Who are you? A funny person who loses her temper easily? A hard-working late-bloomer who tends to run late? Or maybe you have a deeper sense of self beneath these kinds of traits.
Evan Thompson wants to know how you know.
As a philosopher of the mind, he grapples with some of the oldest and most enduring questions around: What is the mind? What is the relationship between the mind and the world? Thanks in no small part to advances in brain imaging technology, these timeless questions are being examined anew with insights from such seemingly disparate fields as neuroscience, psychology and linguistics.
Thompson’s particular interest is the self. “What is the self?”
he asks. “What are the different ways we experience being a self?”
One sense of self we have is autobiographical. “We have a sense of our life as a storyline. We project ourselves back into the past though memory and into the future. This sense of self is very much bound up with personality traits we attribute to ourselves: I’m confident, I’m easygoing, I’m anxious.”
Another completely different sense of self is our awareness of being in our bodies in the present moment.
Thompson collaborates with neuroscientists who use the minds of meditators to help illuminate the self. If you or I tried to meditate, we would likely find our minds wandering, typically because our autobiographical sense of self kicks in. We mentally compose our grocery list for later, or replay conversations from earlier in the day. Skilled meditators can turn off this autobiographical sense of self and shift into the embodied sense of self. Switching between these two senses of self while having their brains imaged can show researchers which parts of the brain govern which senses of self.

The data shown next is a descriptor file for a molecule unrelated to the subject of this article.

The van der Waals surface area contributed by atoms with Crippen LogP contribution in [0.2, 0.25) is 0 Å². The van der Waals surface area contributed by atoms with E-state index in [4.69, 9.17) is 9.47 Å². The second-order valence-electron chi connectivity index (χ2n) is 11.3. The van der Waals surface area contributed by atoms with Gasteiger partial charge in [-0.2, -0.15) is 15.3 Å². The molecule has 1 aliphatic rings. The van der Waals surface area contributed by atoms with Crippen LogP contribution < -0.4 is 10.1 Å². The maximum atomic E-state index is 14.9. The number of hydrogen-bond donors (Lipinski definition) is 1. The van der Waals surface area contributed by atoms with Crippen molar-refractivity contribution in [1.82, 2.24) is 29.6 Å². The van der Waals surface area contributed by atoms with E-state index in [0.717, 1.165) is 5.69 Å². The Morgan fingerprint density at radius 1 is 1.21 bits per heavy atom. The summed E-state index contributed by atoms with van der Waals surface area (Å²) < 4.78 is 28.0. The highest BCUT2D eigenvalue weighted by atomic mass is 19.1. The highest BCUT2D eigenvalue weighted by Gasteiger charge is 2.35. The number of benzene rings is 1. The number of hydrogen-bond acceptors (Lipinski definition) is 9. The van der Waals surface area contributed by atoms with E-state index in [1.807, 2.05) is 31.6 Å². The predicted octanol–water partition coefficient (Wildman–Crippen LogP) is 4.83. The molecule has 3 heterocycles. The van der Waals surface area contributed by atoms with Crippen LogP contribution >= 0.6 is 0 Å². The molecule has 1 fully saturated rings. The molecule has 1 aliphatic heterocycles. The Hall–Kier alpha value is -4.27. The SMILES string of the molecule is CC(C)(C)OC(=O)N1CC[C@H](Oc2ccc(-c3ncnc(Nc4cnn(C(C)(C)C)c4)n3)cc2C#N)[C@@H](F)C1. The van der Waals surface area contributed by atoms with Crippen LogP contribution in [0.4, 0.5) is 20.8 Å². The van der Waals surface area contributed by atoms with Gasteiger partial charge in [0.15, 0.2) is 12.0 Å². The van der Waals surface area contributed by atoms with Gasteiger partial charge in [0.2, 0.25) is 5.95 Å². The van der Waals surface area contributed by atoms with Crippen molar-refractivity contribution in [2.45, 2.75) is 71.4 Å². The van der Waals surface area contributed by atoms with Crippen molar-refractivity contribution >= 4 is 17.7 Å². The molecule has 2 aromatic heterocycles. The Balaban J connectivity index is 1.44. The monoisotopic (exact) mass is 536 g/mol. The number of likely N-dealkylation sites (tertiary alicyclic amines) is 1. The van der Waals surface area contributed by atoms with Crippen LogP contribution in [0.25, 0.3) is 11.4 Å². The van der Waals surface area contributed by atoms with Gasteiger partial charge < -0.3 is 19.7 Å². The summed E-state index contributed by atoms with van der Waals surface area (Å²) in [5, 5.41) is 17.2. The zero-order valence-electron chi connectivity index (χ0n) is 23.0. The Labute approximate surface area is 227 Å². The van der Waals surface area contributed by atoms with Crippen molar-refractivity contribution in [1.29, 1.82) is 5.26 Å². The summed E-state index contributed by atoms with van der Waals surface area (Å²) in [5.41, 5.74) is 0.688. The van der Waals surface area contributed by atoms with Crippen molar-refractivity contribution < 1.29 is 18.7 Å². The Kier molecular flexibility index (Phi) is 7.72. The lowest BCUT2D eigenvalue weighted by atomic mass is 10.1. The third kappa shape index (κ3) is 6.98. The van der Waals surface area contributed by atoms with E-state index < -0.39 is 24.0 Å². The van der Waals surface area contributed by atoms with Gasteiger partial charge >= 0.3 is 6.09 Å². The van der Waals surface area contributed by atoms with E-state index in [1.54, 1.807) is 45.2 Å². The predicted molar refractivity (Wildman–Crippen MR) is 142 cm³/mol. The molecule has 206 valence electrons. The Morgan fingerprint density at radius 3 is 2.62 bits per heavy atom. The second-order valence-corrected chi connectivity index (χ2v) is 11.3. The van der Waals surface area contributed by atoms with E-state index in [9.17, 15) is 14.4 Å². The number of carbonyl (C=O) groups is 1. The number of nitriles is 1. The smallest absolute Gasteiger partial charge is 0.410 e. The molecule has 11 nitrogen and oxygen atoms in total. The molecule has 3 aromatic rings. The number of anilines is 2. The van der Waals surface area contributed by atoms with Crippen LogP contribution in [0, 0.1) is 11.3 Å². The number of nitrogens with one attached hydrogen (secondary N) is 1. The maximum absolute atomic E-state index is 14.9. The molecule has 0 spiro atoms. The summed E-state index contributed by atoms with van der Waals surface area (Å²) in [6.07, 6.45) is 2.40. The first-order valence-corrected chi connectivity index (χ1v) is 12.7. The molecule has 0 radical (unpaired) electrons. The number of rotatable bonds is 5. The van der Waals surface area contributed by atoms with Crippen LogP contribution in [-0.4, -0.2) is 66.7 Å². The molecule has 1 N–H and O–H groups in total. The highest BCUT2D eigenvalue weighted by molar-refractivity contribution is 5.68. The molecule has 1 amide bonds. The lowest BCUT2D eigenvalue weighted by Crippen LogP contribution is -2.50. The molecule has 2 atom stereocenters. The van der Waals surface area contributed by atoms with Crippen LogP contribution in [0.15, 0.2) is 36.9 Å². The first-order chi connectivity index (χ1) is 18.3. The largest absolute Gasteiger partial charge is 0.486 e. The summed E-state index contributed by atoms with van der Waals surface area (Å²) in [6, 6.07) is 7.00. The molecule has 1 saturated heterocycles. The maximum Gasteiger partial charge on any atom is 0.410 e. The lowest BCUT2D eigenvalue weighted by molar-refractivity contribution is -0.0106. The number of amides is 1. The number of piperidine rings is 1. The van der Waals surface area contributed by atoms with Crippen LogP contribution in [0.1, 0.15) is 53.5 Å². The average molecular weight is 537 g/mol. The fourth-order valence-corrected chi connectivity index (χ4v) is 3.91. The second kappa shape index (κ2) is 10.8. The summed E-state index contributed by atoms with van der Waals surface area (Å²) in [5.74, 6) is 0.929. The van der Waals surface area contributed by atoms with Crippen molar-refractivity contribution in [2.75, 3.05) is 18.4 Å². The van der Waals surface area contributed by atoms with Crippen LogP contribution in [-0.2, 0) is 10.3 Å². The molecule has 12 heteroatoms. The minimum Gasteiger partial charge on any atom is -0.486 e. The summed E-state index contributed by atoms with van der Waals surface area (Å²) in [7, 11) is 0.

For his part, Thompson wants to understand our overall sense of self. A book due out in 2013 will explore how sense of self changes across different states of consciousness like daydreaming, being attentive, sleeping, dreaming and different kinds of meditation.“There’s never been a better time to be a philosopher of the mind,” says Thompson. As a member of the Mind and Life Institute, he works with researchers studying the minds of Tibetan monks as they meditate, and believes that as much as philosophy benefits from advances in neurosciences, it also contributes a great deal in return. In the case of studies of meditation, for example, “Neuroscientists need people who know the philosophical tradition of the meditators and theoretical underpinnings of the practices that come from that tradition.”In other words, it’s not just about the brain.
“Saying that you can understand the mind in terms of the brain is like saying you can understand a Gothic cathedral in terms of the stones that make it up,” he says. “Stones are crucial, but so is architecture, iconographic traditions, the overall environment—that’s what makes it a Gothic cathedral.
“Our identity as persons isn’t just a matter of the brain.”